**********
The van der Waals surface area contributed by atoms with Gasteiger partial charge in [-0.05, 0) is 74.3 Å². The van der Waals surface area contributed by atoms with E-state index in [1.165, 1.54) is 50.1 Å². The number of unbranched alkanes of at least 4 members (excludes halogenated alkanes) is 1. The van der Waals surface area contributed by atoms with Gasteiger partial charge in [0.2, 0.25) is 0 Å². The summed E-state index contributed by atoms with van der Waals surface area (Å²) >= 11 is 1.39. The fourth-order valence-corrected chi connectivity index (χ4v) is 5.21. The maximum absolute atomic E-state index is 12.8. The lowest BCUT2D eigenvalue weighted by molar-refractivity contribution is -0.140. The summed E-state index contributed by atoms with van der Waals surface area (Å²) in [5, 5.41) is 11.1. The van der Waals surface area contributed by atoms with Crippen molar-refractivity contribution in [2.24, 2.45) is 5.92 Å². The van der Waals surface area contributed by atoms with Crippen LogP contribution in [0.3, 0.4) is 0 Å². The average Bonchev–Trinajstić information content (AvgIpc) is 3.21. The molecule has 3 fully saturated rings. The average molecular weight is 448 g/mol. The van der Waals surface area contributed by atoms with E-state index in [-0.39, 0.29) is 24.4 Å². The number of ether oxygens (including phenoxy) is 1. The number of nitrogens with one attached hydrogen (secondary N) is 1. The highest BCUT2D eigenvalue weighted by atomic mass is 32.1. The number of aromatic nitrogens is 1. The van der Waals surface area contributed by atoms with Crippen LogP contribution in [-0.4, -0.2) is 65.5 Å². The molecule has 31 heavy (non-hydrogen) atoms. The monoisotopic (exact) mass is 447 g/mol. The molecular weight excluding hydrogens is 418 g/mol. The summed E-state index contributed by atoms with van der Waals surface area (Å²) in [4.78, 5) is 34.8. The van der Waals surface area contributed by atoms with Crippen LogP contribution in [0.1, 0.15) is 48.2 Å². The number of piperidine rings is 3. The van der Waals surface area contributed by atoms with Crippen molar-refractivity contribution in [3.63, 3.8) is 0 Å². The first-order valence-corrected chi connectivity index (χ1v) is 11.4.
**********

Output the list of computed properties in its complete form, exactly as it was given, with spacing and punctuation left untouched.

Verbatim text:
The van der Waals surface area contributed by atoms with Gasteiger partial charge in [-0.05, 0) is 74.3 Å². The van der Waals surface area contributed by atoms with E-state index in [1.165, 1.54) is 50.1 Å². The number of unbranched alkanes of at least 4 members (excludes halogenated alkanes) is 1. The van der Waals surface area contributed by atoms with Gasteiger partial charge in [0.2, 0.25) is 0 Å². The summed E-state index contributed by atoms with van der Waals surface area (Å²) >= 11 is 1.39. The fourth-order valence-corrected chi connectivity index (χ4v) is 5.21. The maximum absolute atomic E-state index is 12.8. The lowest BCUT2D eigenvalue weighted by molar-refractivity contribution is -0.140. The summed E-state index contributed by atoms with van der Waals surface area (Å²) in [5, 5.41) is 11.1. The van der Waals surface area contributed by atoms with Crippen molar-refractivity contribution in [2.24, 2.45) is 5.92 Å². The van der Waals surface area contributed by atoms with Crippen LogP contribution in [0.3, 0.4) is 0 Å². The average Bonchev–Trinajstić information content (AvgIpc) is 3.21. The molecule has 3 fully saturated rings. The average molecular weight is 448 g/mol. The van der Waals surface area contributed by atoms with E-state index in [-0.39, 0.29) is 24.4 Å². The number of ether oxygens (including phenoxy) is 1. The number of nitrogens with one attached hydrogen (secondary N) is 1. The highest BCUT2D eigenvalue weighted by atomic mass is 32.1. The number of aromatic nitrogens is 1. The van der Waals surface area contributed by atoms with Crippen LogP contribution in [-0.4, -0.2) is 65.5 Å². The molecule has 31 heavy (non-hydrogen) atoms. The monoisotopic (exact) mass is 447 g/mol. The molecular weight excluding hydrogens is 418 g/mol. The summed E-state index contributed by atoms with van der Waals surface area (Å²) in [4.78, 5) is 34.8. The van der Waals surface area contributed by atoms with Crippen LogP contribution in [0.1, 0.15) is 48.2 Å². The number of piperidine rings is 3. The van der Waals surface area contributed by atoms with Crippen molar-refractivity contribution in [3.63, 3.8) is 0 Å². The first-order valence-corrected chi connectivity index (χ1v) is 11.4.